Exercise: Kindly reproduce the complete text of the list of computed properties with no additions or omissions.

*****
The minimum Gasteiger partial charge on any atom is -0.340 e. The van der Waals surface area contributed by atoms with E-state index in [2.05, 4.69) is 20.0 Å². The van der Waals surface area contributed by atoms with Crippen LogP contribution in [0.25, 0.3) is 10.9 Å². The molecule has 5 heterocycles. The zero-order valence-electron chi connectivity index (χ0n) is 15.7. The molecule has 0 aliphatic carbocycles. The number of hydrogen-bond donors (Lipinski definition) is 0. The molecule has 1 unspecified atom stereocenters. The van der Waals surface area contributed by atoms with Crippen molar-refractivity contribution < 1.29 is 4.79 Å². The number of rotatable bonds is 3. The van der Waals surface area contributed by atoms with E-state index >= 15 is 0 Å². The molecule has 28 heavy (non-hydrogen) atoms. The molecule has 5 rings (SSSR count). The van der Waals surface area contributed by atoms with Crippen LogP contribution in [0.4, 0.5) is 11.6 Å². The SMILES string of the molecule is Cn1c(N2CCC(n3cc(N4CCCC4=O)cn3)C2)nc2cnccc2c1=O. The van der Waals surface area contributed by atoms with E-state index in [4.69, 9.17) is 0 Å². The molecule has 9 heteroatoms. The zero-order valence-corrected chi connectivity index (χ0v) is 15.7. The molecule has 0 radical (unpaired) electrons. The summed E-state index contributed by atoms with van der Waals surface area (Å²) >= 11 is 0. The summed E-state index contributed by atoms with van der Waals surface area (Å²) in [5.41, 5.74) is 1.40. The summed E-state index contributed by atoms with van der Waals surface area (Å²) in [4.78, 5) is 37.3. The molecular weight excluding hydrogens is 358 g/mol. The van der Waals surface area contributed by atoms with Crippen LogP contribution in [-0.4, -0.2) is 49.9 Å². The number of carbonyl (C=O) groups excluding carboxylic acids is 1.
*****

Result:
The minimum Gasteiger partial charge on any atom is -0.340 e. The van der Waals surface area contributed by atoms with E-state index in [2.05, 4.69) is 20.0 Å². The van der Waals surface area contributed by atoms with Crippen LogP contribution in [0.25, 0.3) is 10.9 Å². The molecule has 5 heterocycles. The zero-order valence-electron chi connectivity index (χ0n) is 15.7. The molecule has 0 aliphatic carbocycles. The number of hydrogen-bond donors (Lipinski definition) is 0. The molecule has 1 unspecified atom stereocenters. The van der Waals surface area contributed by atoms with Crippen molar-refractivity contribution < 1.29 is 4.79 Å². The number of rotatable bonds is 3. The van der Waals surface area contributed by atoms with E-state index >= 15 is 0 Å². The molecule has 28 heavy (non-hydrogen) atoms. The molecule has 5 rings (SSSR count). The van der Waals surface area contributed by atoms with Crippen LogP contribution in [0.4, 0.5) is 11.6 Å². The SMILES string of the molecule is Cn1c(N2CCC(n3cc(N4CCCC4=O)cn3)C2)nc2cnccc2c1=O. The van der Waals surface area contributed by atoms with E-state index in [4.69, 9.17) is 0 Å². The molecule has 9 heteroatoms. The zero-order valence-corrected chi connectivity index (χ0v) is 15.7. The molecule has 0 radical (unpaired) electrons. The summed E-state index contributed by atoms with van der Waals surface area (Å²) >= 11 is 0. The summed E-state index contributed by atoms with van der Waals surface area (Å²) in [5.41, 5.74) is 1.40. The summed E-state index contributed by atoms with van der Waals surface area (Å²) in [4.78, 5) is 37.3. The molecular weight excluding hydrogens is 358 g/mol. The van der Waals surface area contributed by atoms with Crippen LogP contribution in [-0.4, -0.2) is 49.9 Å². The number of carbonyl (C=O) groups excluding carboxylic acids is 1.